Development of mobile applications generally requires two parts: the Backend and the Frontend. Of course, you could limit it only to the client-side, but if there is some data which must be stored on the server, there is no way to get around having a backend. In this series of articles, you will create a native mobile client-server application – a basic ToDo app. Backendless will take care of the backend, it gives you everything you might expecting from the server-side (user management, data persistence and scalability to name a few). And for the client side you will use the Dropsource service. In case if you are not familiar with this service, you can learn more about that from their website, but in short, it is an awesome service which lets you build native mobile apps without any coding. At the end of this series, your will have a native mobile application with the User Registration/Login screen, a screen with a listing of the ToDo items and a screen to create a new ToDo Item. Here’s a brief preview of the app along with real-time changes in the Backendless database:
With the introduction of the real-time database, Backendless is a great platform for developing games, especially multi-user ones. In this series of posts, I will be showing to you how to build a game for iOS with Swift using Backendless. For a quick overview of the game in action, please watch the video below:
Backendless SDK for iOS has received several improvements which increased the portability of our code. As a result, the same library you use for the iOS apps can also be used in tvOS and watchOS apps. All the functionality available in our SDK is available in these two environment, this includes real-time database and real-time messaging. The Backendless APIs are the same as for iOS when using them in tvOS and watchOS apps. Below is a video with a demo of a tvOS app which shows the real-time database in action. The source code of the application demonstrated in the video is available at:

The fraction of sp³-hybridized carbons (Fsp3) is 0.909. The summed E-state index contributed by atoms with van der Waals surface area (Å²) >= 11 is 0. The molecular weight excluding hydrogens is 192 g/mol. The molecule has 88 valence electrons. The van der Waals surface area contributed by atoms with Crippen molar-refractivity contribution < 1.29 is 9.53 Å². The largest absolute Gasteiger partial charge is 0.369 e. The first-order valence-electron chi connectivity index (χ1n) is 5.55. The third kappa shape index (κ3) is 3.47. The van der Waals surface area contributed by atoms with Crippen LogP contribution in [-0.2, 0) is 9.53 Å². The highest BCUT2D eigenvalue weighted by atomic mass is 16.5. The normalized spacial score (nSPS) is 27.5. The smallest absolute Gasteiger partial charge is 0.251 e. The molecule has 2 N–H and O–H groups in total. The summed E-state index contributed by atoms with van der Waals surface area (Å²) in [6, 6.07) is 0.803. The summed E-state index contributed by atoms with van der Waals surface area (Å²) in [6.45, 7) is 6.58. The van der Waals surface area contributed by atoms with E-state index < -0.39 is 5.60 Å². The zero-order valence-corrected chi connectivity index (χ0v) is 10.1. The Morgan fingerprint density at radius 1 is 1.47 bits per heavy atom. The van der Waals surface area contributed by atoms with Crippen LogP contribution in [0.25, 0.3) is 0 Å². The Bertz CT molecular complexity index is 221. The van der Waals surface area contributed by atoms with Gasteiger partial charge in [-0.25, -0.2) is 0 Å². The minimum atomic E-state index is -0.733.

This is a very exciting improvement for the SDK as it opens up new opportunities for the developers who look to expand their reach to different types of Apple devices.
All available APIs for creating, updating and deleting objects in the Backendless database operate on single objects. It means when you need to store multiple objects in the database, each object requires a separate API call. This increases the number of API calls your app makes. While it is great for us (hey, our billing is based on the API calls), it is not that great for your app as it results in longer processing times and substandard user experience. Starting today, with the release of Backendless version 4.5.0 we’re introducing the new APIs which will allow you to create, update or delete multiple objects with a single API call.
Saving multiple new objects in the database is now as simple as passing an array of objects to the server. The server responds with a collection of objectId values (which, for example, can be used in the createRelation API). The bulk create API is supported in all SDKs as well as the REST interface.
To update objects in the database, the API accepts a condition (where clause) which identifies a group of objects. In addition to the condition, the client must also provide an object containing the changes which should be applies to the selected objects.
Similar to “Bulk Update”, this API receives a condition which identifies a group of objects to be deleted.
All of the APIs can be extended using custom business logic’s before/after events.
You can find the documentation for these APIs in the developer guides: